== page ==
Local govt members vote to accept two year pay offer
1 October 2015: Over 88% of Scottish local
government members voting in their pay ballot have
accepted a two year offer with a new Living Wage deal.
Staff will now get a 1.5% rise from 1 April 2015 and
1% from April 2016.
Importantly, the Scottish Local Government Living Wage of £7.85 per hour will be put in place before the 1.5% rise, making it £7.97 an hour.
And in April 2016, the Living Wage will be increased to the recommended figure of the Living Wage Foundation, again before the 1% rise. There will also be talks on removing the pay points below the Living Wage level.
Negotiators succeeded in getting the initial offer of two years at 1.25% front-loaded to 1.5% in 2015 which is above inflation and slightly increases the value of the 1% in 2016. In August inflation was 0.0% on the Consumer Prices Index and 1.1% on the Retail Prices Index.
A full briefing will go out to UNISON branches tomorrow.
Pay offer made - ballot starts 2 September. Make sure
1.5% this year, 1% next year and new deal
on Living Wage
28 August 2015: UNISON and the other SJC
trade unions have been in negotiations with the Scottish
Employers for a number of months on the issue of pay.
We submitted a claim in November last year, the headline
of which was an increase of £1 per hour. Unfortunately
we were unable to convince the employers to make a
flat rate increase in this pay round. It was also
the case that the employers were prepared to offer
an increased ‘pot of money’ if the trade
unions were able to agree to a two year pay settlement.
That being the case the final offer from the employers
is as follows;
· A pay agreement which covers the period
from 1st April 2015 to 31st March 2017
· 2015 -2016. As of 1st April 2015, the Scottish
Local Government Living Wage of £7.85ph will
be applied, following which there will be an increase
of 1.5% on all spinal column points. This would achieve
a Scottish Local Government Living Wage of £7.97ph
· 2016 – 2017. As of 1st April 2016,
the Living Wage will be increased to the recommended
figure of the Living Wage Foundation, following which
there will be an increase of 1% on all spinal column
· A commitment from the employers to examine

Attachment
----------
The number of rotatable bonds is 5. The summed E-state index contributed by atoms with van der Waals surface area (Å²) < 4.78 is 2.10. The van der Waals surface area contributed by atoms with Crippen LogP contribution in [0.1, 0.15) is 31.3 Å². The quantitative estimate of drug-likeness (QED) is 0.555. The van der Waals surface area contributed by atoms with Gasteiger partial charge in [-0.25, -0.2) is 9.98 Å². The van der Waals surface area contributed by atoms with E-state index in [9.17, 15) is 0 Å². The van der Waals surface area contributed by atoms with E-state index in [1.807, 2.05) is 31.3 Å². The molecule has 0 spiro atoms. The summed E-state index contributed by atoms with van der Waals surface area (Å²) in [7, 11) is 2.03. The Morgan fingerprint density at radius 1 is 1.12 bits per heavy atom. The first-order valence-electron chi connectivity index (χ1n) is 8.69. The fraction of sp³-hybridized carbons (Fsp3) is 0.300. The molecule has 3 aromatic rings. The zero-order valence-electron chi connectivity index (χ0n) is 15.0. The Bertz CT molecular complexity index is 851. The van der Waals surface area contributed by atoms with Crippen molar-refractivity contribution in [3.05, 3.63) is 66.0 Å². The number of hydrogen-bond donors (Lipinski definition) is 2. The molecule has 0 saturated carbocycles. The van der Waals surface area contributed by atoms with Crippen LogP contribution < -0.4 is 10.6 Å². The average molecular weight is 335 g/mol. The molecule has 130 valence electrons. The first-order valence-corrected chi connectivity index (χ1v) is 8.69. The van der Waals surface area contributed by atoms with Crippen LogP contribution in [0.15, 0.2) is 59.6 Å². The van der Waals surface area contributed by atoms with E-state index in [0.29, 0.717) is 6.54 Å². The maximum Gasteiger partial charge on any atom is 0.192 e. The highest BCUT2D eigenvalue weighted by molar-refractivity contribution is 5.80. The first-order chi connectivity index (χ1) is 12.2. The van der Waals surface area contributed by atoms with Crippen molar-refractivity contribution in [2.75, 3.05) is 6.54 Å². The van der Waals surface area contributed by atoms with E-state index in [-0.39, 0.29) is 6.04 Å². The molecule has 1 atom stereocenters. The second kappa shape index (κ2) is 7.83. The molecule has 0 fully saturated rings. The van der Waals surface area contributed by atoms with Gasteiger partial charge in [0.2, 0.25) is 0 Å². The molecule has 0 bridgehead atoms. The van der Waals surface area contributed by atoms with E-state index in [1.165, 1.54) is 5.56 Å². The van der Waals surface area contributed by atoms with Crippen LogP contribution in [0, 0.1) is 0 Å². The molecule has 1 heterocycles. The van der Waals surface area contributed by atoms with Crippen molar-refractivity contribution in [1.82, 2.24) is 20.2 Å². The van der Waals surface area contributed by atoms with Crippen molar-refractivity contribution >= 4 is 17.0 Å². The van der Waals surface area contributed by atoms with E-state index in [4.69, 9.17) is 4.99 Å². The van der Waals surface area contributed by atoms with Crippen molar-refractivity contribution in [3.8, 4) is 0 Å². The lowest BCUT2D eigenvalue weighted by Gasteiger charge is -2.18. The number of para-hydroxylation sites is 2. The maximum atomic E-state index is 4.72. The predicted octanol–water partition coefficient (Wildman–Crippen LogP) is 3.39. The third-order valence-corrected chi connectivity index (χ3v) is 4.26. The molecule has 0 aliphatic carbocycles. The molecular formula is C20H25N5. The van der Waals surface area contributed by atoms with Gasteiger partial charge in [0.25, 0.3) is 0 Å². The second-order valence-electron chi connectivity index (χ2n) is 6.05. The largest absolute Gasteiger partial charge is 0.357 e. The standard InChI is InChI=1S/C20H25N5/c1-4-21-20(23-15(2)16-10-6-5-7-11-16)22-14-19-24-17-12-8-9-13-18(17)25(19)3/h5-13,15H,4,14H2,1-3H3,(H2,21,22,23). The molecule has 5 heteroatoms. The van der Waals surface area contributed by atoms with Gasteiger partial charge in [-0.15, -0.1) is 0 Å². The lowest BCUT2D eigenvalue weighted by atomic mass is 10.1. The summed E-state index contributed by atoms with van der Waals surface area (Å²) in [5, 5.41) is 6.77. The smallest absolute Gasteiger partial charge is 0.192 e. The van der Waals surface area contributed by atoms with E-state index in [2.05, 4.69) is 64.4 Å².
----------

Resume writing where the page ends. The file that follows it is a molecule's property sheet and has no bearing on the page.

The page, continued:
the feasibility of a ‘flat rate’ settlement
in future pay rounds subject to the trade unions making
such a claim.
The Scottish Local Government Committee have carefully
considered this offer and whilst they recognise that
it does not meet the terms of our claim, it is their
view that further negotiations will not improve this
offer. It is also noted that the employers have committed
to discussions with the trade unions commencing in
September 2015, regarding the full consolidation of
the living wage and the deletion of spinal column
points below the level of the living wage
It is therefore their view that this offer
is the best that can be achieved by negotiation and
that the recommendation to members is to ACCEPT.
A full consultation with members will now take place.
This will be in the form of a consultative ballot
sent to members' home addresses. The ballot will open
on 3rd September and close at 12 noon on 25th September
2015. Members are urged to vote in this ballot so
we get a clear view from you on the offer.
Any member who does not receive a ballot paper please
email the following address before 22nd September.
24 June 2015: Scottish Council Leaders (the CoSLA ones that is) were due to meet on Friday. It was hoped that a 'final' offer would have been received from the Scottish employers before then. However no such offer was received. Hopefully the leaders found time to discuss Fair Pay for their hard working employees.
16 June 2015: Negotiations with the Scottish employers continued last week. A final offer was not determined. The employers are still sticking to the 2.5% over two years proposal whilst the union side are pressing for more.
Between these two positions we are asking for consideration of 'front loading' of the offer. This means that if it is 2.5% then we would like to see the first year being greater, eg instead of it being 1.25% in each year it would be better for workers if it was 1.5% this year and 1% next year.
We are also looking at further advance on the Living Wage and confirmation that the employers will agree to uprate this each year, at least, in line with the Living Wage Foundation decisions each year.
Further discussions will take place on the 23 June with a final offer either then or the following week. Unions will then consult members on the offer.
Pay offer rejected and revised offer made
3 April 2015: The Scottish Local Government
employers (Cosla) have presented an offer of 1% pay
rise from April 1st. The unions rejected this. A revised
offer of a 2 year deal of 2.5% (probably 1.25% each
year) has now been received.
Cosla noted that Councils are having their budgets
cut and that inflation is at 0%. The unions noted